Giant Origami Fractal

Discuss

11 Responses to “Giant Origami Fractal”

  1. David Nash says:

    “first time in the history of the world” … Apart from the entire plant kingdom… And possibly all of life?

    • John Aspinall says:

       I think the “first time” is referring to this particular fractal; clearly it can’t be any fractal.

      Congratulations J9!

      • imaguid says:

        i think you must be right about it being for this particular fractal, since i’ve had a level 2 menger sponge (modular, made out of business cards) sitting on my desk for a few years now.

  2. Boundegar says:

    49,000 business cards is not enough – it’s not fractal unless it’s infinite.

    • John Aspinall says:

       Then no-one has ever drawn a fractal either… because they didn’t use an infinite amount of ink/pixels.

       Here in the reasonable world, some of you are welcome to insist on calling this a limited resolution rendering of a mathematical object that has an infinite amount of detail.  The rest of us will skip to the chase and use the same name for the object and its rendering, where the context is clear and there’s no confusion.

  3. duncancreamer says:

    We have one of these – slightly smaller – in our office. After moving offices and we had a bunch of extra cards, so instead of chucking them out, the Creative department stuck them all together. We made the sponge.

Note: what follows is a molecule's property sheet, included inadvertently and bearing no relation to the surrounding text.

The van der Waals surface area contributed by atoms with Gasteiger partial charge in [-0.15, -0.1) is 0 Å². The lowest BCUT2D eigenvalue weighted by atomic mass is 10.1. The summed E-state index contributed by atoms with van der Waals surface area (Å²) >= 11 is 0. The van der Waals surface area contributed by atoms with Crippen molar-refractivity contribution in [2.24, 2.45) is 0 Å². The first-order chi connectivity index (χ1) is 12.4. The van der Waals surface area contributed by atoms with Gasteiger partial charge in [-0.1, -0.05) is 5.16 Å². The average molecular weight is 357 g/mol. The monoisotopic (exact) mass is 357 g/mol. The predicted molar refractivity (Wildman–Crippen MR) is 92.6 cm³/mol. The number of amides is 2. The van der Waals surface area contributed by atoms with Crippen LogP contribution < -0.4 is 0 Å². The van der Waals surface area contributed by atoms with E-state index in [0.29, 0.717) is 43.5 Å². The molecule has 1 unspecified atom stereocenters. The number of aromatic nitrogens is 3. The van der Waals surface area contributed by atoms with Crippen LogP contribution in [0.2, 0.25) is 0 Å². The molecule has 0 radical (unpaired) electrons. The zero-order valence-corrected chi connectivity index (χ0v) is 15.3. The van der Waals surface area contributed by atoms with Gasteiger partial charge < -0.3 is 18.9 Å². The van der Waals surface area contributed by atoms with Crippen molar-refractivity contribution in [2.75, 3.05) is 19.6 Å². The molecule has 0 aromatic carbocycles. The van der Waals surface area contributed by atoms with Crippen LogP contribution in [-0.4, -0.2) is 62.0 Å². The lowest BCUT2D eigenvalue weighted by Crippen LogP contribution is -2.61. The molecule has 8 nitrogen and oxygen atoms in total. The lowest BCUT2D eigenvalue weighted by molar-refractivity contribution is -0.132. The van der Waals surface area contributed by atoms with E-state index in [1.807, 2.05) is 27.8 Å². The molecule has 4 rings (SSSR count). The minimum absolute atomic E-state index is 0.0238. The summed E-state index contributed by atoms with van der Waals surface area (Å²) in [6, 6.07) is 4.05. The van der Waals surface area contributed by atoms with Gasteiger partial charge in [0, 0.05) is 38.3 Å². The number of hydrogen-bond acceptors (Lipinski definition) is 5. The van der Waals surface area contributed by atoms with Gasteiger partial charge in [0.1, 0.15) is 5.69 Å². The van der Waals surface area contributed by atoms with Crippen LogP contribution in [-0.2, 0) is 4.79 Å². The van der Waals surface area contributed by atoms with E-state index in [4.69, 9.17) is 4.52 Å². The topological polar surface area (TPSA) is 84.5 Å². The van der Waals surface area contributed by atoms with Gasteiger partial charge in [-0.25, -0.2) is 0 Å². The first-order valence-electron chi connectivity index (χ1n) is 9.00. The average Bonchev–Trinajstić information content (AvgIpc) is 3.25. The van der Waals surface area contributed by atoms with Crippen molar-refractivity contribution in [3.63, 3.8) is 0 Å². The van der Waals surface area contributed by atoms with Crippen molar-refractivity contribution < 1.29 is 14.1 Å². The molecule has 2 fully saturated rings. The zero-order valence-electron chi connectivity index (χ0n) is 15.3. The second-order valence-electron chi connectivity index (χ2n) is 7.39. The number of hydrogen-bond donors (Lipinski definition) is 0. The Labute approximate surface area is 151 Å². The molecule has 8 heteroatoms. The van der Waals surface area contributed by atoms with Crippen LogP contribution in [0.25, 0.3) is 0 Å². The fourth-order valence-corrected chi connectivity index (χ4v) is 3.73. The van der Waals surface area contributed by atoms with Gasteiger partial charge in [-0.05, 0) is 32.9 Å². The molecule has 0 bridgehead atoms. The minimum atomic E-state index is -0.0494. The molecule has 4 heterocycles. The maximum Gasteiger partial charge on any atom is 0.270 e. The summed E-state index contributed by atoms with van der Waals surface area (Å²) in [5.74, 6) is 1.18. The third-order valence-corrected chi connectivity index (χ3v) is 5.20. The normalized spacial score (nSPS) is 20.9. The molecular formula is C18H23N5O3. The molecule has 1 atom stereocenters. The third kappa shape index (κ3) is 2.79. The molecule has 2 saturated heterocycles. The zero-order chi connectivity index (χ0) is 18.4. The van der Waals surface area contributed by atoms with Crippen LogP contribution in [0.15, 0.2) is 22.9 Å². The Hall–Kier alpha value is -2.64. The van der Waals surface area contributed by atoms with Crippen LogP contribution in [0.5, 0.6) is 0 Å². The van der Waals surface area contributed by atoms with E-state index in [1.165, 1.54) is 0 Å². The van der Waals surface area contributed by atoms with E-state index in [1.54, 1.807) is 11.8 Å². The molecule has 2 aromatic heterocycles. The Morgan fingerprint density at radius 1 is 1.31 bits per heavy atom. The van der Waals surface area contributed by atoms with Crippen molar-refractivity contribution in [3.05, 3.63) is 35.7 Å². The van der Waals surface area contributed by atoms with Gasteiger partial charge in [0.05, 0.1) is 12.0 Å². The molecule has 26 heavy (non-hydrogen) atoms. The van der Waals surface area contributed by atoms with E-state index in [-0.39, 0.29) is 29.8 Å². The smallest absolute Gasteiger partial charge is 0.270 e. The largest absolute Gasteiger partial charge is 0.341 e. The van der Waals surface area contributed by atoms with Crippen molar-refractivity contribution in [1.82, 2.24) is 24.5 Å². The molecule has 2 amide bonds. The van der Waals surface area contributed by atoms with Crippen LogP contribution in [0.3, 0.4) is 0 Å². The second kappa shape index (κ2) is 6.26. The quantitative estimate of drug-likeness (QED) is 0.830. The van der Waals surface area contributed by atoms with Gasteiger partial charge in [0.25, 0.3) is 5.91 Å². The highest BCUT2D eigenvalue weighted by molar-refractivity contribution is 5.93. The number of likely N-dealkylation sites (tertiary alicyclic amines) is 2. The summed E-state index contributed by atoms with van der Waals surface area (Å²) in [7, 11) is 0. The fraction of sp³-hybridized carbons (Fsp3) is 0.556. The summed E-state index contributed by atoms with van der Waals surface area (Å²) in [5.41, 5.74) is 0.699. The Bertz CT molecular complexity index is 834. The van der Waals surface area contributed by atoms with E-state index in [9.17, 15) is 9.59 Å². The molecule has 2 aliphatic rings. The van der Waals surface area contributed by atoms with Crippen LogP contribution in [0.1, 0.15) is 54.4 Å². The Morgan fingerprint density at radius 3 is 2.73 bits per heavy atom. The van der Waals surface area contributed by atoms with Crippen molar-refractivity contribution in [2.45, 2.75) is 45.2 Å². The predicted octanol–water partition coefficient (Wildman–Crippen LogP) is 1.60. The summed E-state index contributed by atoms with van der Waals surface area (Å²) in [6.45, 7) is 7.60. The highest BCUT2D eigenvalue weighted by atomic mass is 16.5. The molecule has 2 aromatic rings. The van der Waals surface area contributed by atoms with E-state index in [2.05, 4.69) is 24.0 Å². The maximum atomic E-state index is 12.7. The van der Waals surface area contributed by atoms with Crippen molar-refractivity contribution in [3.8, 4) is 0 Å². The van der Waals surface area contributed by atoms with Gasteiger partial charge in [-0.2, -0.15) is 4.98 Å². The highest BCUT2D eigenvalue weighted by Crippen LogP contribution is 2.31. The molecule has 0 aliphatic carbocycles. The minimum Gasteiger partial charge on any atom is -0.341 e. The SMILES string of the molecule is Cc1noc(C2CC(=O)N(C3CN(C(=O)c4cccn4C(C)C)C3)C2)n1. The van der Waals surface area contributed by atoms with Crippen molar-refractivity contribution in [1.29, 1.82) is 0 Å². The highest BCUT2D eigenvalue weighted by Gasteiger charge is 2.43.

4. Joe Alfano says:

    I had the pleasure of attending a lecture/workshop by Jeannine Mosely at MIT in the mid-1980′s: “Paperfolding Stellated Polyhedra”.  Her talent for designing simple paper modules that assemble into beautiful mathematical shapes is sheer genius.

  5. Singe says:

    When I first saw this article on Boing Boing I thought “this reminds me of that person who made a Menger sponge out of business cards a while back.”

    And it is that person.

  6. Nathan G says:

    All I can think is “I wonder how to make this in minecraft”

  7. Without wanting to sound mean spirited, isn’t the whole point of origami that it gets made out of a single sheet of paper?

    • Ben Fritzson says:

      Strictly speaking, Origami involves one uncut unadorned square of paper. In practice, each of those five qualities is accepted or rejected on a widely variable basis.

      Cutting is most widely frowned upon (though many early models relied on it).

      Almost no one cares if the paper is decorated, but most prefer to have the figure’s features defined by the folds (stripes and spirals good, drawn eyes or faces bad).

      The vast majority of folders use paper, but many of us use a wide variety of materials including sheet metal, thin sheets of wood and an assortment of edible options.

      Most models are built for squares, but many use a variety of rectangles (when folding currency or the euro-prevalent A4) and some even use triangles, pentagons and hexagaons.

      Lastly, while the bulk of origami, especially organic forms, uses a single sheet, there are countless innovative geometric designs that use multiple sheets. While many of these models are hypothetically possible with a single sheet, the necessary thickness would make them impossible in reality. Modular origami is a widely practiced subset of the art. Models that use more than one sheet where one would do are less appreciated by practitioners of the art.

Leave a Reply